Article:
|Jill Paton Walsh|
|Pages/Publication Date:||356 / 2013|
It is the early 1950s, and a dispute among the Fellows of St. Severin's College, Oxford University, over the sale of a rare historical manuscript, has reached a stalemate. Lord Peter Wimsey discovers that, as the Duke of Denver, he is "the Visitor," charged with the task of resolving the issue. Some of St. Severin's Fellows regard the manuscript as nothing more than an insurance liability, best sold off to purchase land; others disagree. But when the Warden disappears, and other Fellows begin unexpectedly dying, Lord Peter and his wife Harriet set out to uncover what is really going on at Oxford. Ever since taking over the mantle of Dorothy L. Sayers's series starring Lord Peter Wimsey and his detective-novelist wife Harriet Vane in 1998, at the request of the trustees of the Sayers estate, Whitbread Award winner Jill Patton Walsh has been crafting outstanding supplements to the beloved Golden Age series. This is her fourth, following The Attenbury Emeralds.
"If you love the books of Dorothy L. Sayers as I do, you will be elated to learn that Peter Wimsey and Harriet Vane are at their scholarly and detective best.... Somewhere Sayers is applauding."—Mystery Scene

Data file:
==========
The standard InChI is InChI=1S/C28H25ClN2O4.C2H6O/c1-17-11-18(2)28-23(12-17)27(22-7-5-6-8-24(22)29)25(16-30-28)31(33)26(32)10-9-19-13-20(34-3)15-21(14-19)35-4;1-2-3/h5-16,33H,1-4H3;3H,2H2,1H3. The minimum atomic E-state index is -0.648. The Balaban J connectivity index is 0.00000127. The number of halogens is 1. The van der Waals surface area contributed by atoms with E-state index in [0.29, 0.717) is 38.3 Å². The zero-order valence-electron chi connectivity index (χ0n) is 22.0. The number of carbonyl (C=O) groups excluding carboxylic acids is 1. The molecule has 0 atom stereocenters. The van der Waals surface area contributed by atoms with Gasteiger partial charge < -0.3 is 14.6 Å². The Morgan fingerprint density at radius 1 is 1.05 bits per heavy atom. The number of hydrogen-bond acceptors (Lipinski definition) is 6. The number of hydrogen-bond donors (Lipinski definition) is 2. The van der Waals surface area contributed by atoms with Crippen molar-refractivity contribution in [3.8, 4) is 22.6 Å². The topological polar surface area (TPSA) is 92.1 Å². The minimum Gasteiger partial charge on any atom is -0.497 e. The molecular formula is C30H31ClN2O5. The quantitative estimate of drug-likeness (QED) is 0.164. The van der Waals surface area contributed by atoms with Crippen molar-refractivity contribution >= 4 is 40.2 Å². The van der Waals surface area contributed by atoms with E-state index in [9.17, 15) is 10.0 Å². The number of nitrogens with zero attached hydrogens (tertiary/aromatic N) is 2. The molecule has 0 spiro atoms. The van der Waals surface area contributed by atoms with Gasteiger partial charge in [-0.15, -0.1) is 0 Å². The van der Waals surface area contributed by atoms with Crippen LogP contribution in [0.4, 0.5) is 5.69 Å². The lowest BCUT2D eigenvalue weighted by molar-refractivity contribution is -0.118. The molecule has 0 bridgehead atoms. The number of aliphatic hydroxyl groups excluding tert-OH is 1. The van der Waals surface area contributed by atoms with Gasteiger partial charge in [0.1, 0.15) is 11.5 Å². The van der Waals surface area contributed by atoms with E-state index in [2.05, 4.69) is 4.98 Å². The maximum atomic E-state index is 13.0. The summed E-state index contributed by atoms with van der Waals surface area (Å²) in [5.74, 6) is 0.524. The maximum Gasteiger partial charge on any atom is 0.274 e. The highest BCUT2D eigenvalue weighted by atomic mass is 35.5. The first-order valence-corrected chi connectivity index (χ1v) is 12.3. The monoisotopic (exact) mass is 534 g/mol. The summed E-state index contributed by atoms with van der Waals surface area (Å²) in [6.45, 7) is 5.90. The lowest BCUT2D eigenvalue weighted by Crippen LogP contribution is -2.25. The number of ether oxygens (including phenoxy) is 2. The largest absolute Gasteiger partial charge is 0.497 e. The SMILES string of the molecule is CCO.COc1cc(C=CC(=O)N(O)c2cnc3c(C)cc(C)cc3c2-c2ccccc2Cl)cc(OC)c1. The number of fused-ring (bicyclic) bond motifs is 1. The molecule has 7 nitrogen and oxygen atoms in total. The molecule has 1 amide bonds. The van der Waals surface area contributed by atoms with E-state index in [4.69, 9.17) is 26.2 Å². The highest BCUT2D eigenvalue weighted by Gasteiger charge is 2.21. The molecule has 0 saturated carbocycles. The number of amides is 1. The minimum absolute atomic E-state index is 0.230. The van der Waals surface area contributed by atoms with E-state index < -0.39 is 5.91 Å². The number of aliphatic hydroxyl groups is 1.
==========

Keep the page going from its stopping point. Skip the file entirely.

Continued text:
"Cleverly plotted.... Walsh's pitch-perfect re-creation of the charismatic leads is a delight. Sayers fans can only hope for more."—Publishers Weekly (starred review)
"We know from internal evidence that it is 1952. The Duke of Denver, Peter Wimsey; his wife, the Duchess, who writes mysteries under her birth name, Harriet Vane; and the ever-present, ever-indispensable manservant, Bunter, are in receipt of a letter from St. Severin's, Oxford. It seems that Peter is the Visitor for the college, and a dispute has come up that he must adjudicate. Shall the college, in dire financial straits, sell a Boethius manuscript? This allows Walsh to write a love letter to Oxford, city and university; to illuminate the large and petty disagreements, both scholarly and personal, that then as now drive academe; to provide a rather alarming number of corpses; and to allow Peter, Harriet, and Bunter to do what they do best.... There are glimpses, too, of Peter's mother, elderly and frail but adorable as ever; of their oldest son, Bredon, who struggles with a future that does not include Balliol; and of Peter Bunter, who has set his sights on the London School of Economics."—Booklist (starred review)